Shell in Talks to Secure Oil Storage in UAE
From Business Day Live
By Anthony Dipaola
Royal Dutch Shell is in talks to secure as much as 1-million cubic metres of crude-oil storage at the United Arab Emirates (UAE) port of Fujairah, in what would be the region’s first such crude-tank deal with foreign companies.
Shell may lease the space from tank operators that are expanding their storage, Salem Khalil, technical adviser for Fujairah’s government, said in a recent interview.
The company is in talks with Vopak Horizon Fujairah, a terminal owned partly by Fujairah, Rotterdam-based Royal Vopak and Emirates National Oil, which has headquarters in Dubai.
Fujairah lies outside the Strait of Hormuz, a choke point for oil tankers at the mouth of the Persian Gulf. Iran threatened last year to close the strait after the US and Europe took steps to tighten sanctions against it. Most of Fujairah’s storage tanks are used to hold refined oil products such as petrol, diesel and fuel oil, not crude.
Precise rankings of the biggest ship-refueling ports are unclear because the data are not public.
Crude storage in the Gulf region is generally operated by state-run oil companies, while tanks for refined products are operated by private companies and serve as depots for traders. Construction of storage capacity specifically for crude “would add trading optionality for the oil majors”, Jamie Webster, the head of energy analyst PFC Group’s office in Singapore, said on Thursday.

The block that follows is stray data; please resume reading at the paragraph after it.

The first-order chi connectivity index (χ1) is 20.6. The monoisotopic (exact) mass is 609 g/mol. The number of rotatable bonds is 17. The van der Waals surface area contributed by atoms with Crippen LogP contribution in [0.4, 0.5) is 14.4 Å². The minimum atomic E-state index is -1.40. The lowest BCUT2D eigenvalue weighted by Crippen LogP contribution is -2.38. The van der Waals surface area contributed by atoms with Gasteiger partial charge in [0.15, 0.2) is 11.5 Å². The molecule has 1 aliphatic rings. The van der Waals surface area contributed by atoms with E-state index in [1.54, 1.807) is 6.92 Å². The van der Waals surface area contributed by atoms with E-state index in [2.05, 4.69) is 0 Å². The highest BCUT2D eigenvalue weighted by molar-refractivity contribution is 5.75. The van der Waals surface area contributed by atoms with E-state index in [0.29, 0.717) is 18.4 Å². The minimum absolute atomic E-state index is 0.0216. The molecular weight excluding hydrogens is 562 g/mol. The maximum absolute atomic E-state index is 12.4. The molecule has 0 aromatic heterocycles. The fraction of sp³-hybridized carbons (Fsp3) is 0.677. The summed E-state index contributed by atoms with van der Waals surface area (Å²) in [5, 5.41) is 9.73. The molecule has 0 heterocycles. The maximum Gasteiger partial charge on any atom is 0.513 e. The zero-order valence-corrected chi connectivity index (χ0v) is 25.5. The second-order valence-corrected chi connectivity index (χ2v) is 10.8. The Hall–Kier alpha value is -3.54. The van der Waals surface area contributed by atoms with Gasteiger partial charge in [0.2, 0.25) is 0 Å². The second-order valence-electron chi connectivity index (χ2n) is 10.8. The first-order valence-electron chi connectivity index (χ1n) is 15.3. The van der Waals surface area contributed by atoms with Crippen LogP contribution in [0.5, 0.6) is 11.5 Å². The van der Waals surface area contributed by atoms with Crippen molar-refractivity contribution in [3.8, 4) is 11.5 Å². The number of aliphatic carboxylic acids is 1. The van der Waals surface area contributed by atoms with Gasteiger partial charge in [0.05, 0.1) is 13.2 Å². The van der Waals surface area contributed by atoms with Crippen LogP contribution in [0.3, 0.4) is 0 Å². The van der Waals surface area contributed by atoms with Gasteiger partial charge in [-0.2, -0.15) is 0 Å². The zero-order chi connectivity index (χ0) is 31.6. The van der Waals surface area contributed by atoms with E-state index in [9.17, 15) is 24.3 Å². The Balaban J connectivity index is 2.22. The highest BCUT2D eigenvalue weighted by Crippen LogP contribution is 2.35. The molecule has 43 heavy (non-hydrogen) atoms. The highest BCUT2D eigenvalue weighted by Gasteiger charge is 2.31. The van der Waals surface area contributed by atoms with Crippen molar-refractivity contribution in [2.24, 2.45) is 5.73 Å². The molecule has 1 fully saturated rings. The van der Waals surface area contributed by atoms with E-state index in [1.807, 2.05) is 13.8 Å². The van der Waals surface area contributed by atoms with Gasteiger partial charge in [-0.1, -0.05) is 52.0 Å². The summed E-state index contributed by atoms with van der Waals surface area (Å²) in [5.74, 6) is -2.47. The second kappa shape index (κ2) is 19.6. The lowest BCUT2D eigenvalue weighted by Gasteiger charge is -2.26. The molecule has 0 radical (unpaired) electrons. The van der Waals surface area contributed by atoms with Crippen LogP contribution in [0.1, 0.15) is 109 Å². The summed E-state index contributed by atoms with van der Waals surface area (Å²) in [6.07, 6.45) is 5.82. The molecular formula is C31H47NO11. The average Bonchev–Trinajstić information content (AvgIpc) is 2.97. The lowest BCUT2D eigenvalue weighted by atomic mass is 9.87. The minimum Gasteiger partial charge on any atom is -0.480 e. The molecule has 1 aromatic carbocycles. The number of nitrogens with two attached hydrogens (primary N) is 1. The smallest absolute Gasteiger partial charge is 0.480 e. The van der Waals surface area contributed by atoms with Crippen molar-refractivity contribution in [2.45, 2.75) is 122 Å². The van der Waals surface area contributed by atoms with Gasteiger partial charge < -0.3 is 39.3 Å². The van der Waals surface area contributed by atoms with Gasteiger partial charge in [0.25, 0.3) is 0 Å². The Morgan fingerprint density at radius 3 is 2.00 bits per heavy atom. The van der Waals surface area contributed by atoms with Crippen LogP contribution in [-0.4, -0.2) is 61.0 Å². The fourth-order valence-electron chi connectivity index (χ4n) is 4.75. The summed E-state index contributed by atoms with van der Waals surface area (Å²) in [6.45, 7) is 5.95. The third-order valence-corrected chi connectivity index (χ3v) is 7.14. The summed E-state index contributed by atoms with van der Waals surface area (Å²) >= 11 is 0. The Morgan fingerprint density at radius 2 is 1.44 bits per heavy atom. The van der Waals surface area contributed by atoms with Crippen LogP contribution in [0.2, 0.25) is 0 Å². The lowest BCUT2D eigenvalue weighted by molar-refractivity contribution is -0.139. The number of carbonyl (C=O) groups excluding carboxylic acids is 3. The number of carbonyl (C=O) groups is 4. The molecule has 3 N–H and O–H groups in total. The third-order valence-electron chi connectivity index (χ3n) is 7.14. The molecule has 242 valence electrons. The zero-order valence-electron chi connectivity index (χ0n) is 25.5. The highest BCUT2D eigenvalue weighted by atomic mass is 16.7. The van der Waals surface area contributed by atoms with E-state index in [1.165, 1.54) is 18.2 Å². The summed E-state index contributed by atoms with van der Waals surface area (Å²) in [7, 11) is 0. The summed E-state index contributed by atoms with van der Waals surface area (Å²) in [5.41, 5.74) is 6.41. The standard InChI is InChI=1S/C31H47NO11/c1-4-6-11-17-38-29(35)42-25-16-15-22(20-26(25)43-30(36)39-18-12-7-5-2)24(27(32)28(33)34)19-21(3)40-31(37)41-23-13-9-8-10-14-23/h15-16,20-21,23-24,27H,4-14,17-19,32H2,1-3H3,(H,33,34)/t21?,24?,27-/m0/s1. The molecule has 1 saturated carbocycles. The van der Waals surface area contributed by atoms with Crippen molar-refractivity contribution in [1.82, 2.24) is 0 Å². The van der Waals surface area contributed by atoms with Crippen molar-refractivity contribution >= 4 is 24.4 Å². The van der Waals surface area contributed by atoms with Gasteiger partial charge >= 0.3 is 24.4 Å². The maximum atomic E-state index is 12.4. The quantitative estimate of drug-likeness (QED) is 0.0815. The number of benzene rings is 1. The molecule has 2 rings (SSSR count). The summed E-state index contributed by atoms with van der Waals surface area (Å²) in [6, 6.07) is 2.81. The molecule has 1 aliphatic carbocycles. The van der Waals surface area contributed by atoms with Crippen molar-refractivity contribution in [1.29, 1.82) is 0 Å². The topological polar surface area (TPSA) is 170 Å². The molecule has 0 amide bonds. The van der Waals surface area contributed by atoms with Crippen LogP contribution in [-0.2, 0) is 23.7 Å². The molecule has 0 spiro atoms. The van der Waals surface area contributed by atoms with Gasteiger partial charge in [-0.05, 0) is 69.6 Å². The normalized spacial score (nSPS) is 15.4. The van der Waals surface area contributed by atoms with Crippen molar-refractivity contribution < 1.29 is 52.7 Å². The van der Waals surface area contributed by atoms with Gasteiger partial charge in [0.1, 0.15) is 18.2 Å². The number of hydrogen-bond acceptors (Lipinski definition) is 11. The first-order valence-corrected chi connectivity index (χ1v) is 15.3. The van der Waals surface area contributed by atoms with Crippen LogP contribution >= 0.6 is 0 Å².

Mr Khalil said Fujairah planned to add two shipping berths dedicated to handling very large crude carriers in the expectation that storage facilities for crude will be ready by the time the berths open. Storage tanks for crude differ from those used for refined products, which often need to be heated, blended or put under pressure.
Fujairah, on the Gulf of Oman, has encouraged companies to build storage tanks for petrol and other products that can then be traded. Storage operators typically lease space to oil companies or traders.
If Shell were to lease crude-storage space at Fujairah, it would be the first private oil company to do so in the region since at least the 1970s, when many states in the Persian Gulf nationalised their energy production, according to three analysts.
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